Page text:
The History of the Lottery
In a storefront window at my local convenience store, there is a rack of dozens of different scratch-off lottery tickets. Their dominant themes are primary colors, dollar signs, gleaming coins, shooting stars and stacks of silver dollars. They resemble the decor for a kindergarten classroom, and they ooze with flashy hecticness. But their underlying message is one that most people can relate to: You can be rich, too. Just buy a ticket.
In the seventeenth century, it was fairly common for Dutch cities to hold lotteries, which were a sort of painless form of taxation. They raised money for a wide variety of public usages, including town fortifications and charity for the poor. These lottery tickets, which cost ten shillings each, also functioned as a get-out-of-jail-free card. In fact, the word lottery is derived from the Dutch noun lot, which means fate.
The modern lottery began in the nineteen-sixties, when growing awareness of all the potential money to be made in the gambling industry collided with a crisis in state funding. With a swelling population and spiraling inflation, state governments found it difficult to balance their budgets without raising taxes or cutting services. Both options were extremely unpopular with voters, especially in states that had long prided themselves on their social safety nets. To avoid being punished at the polls, some politicians turned to lotteries to raise hundreds of millions of dollars, seemingly out of thin air.
Those who campaigned for the state lottery insisted that it would be a fiscal miracle, a way for governments to make money without ever having to raise taxes. As time went on, however, the financial reality of the lottery began to erode. The lottery remained popular, but it no longer was a magic bullet for state coffers.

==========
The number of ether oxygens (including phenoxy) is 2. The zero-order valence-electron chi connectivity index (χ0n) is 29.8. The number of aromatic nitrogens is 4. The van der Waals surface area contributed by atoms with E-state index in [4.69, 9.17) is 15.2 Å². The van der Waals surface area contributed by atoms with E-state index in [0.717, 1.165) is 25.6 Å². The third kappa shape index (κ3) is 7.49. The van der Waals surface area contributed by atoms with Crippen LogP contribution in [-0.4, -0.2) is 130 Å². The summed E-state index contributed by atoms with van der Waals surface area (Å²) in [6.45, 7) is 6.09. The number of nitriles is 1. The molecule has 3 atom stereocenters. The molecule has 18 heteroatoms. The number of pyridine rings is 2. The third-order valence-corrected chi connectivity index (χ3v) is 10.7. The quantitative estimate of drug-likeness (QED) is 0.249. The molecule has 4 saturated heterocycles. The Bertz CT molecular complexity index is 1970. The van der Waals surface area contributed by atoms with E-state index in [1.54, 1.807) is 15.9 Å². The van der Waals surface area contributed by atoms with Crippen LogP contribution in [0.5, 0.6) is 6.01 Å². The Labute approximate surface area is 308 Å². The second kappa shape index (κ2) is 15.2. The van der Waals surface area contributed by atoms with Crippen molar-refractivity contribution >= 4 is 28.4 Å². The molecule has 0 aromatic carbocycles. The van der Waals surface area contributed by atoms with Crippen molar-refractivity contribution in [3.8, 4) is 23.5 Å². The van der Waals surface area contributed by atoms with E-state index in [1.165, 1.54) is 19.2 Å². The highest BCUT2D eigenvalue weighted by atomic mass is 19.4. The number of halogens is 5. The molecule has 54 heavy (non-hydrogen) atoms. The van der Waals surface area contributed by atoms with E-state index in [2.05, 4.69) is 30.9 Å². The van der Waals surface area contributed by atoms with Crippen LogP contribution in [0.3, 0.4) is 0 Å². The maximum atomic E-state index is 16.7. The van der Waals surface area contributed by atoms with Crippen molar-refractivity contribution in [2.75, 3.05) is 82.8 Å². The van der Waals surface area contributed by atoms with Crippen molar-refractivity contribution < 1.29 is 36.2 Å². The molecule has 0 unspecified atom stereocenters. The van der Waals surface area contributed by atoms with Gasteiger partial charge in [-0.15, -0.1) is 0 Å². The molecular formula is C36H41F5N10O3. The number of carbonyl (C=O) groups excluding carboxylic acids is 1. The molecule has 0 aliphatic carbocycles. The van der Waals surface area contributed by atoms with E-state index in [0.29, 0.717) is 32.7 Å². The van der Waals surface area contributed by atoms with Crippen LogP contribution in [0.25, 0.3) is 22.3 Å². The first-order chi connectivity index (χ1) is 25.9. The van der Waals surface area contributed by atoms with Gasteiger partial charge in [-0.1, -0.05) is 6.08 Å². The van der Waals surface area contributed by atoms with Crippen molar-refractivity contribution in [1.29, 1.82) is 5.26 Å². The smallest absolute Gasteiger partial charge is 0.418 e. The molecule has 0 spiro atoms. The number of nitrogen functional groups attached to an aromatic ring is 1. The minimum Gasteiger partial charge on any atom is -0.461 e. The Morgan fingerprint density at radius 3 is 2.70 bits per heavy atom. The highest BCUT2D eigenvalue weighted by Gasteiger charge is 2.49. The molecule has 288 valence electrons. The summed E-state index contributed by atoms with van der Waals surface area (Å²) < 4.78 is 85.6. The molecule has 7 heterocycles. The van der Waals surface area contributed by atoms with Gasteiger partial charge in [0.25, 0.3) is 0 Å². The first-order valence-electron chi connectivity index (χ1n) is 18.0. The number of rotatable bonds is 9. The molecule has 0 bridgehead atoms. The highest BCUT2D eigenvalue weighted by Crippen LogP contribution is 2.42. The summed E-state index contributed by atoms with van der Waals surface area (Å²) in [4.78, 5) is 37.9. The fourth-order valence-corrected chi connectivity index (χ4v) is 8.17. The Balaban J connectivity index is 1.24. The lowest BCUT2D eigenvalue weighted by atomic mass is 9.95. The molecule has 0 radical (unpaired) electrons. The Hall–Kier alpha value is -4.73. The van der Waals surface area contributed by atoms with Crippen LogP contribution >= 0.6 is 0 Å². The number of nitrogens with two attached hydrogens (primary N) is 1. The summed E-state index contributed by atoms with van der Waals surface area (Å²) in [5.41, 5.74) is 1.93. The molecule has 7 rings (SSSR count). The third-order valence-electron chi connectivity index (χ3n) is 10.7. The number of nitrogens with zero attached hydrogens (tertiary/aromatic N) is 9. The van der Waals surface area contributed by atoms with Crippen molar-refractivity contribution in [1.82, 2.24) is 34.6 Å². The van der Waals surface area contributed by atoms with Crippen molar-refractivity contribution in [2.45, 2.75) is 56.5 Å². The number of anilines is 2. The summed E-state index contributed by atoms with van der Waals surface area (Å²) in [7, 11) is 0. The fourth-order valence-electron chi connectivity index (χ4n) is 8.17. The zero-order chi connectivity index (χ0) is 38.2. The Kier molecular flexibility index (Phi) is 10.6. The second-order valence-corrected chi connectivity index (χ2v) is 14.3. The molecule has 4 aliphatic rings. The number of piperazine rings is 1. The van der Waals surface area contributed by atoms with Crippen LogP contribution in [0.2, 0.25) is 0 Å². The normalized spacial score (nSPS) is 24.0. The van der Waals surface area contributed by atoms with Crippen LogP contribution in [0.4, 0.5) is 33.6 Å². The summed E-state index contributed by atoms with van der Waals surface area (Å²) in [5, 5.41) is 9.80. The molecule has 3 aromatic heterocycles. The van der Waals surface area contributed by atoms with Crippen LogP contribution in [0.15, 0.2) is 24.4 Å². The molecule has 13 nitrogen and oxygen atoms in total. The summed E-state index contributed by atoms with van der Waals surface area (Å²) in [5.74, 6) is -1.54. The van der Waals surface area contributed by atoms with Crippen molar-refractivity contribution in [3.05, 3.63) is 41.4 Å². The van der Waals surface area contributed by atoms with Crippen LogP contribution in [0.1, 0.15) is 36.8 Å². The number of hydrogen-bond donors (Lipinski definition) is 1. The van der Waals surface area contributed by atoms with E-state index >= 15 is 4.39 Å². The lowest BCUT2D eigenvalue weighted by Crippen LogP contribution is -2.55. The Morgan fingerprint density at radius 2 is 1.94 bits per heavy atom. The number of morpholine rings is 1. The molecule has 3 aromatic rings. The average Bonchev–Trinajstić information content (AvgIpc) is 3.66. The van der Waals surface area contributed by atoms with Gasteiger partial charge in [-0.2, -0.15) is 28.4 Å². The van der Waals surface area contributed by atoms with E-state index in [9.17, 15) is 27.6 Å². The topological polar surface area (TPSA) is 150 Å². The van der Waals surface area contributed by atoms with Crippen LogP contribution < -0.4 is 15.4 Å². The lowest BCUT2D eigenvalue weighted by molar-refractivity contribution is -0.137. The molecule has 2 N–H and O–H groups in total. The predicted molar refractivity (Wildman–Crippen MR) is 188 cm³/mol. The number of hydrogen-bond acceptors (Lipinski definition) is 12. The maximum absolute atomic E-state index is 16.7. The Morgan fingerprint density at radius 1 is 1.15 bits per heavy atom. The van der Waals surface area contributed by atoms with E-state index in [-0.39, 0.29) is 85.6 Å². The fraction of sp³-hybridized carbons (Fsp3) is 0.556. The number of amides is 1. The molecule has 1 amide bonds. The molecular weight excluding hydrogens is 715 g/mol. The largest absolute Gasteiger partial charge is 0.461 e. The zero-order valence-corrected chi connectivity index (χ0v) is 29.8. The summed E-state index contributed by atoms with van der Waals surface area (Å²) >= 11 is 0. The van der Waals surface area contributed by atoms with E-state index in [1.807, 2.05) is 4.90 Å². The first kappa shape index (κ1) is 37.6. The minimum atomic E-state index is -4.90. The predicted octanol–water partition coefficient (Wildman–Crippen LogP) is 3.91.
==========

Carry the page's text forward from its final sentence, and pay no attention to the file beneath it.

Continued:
As lottery jackpots began to dwindle, the advocates of legalization began ginning up new strategies to sell the idea. Instead of claiming that the lottery would float most of a state’s budget, they argued that it could cover a particular line item, usually some government service that was both widely popular and nonpartisan—often education, but sometimes elder care or aid to veterans. This narrow approach made it easy for politicians to convince voters that a vote for the lottery was not a vote for gambling but for a worthy public service.
When a large jackpot is offered, it drives ticket sales, and it gives the game a windfall of free publicity on news sites and on television. But as jackpots grow smaller, it becomes harder to attract enough ticket holders to share in the prize. As a result, the chances of winning are dramatically lower. Moreover, the top prize may not be paid out in its entirety, meaning that many people will have to settle for much less than they’re expecting. This is a big reason why many people don’t even bother to play anymore. If they want to have a decent chance of winning, they need to learn how to spot the right numbers.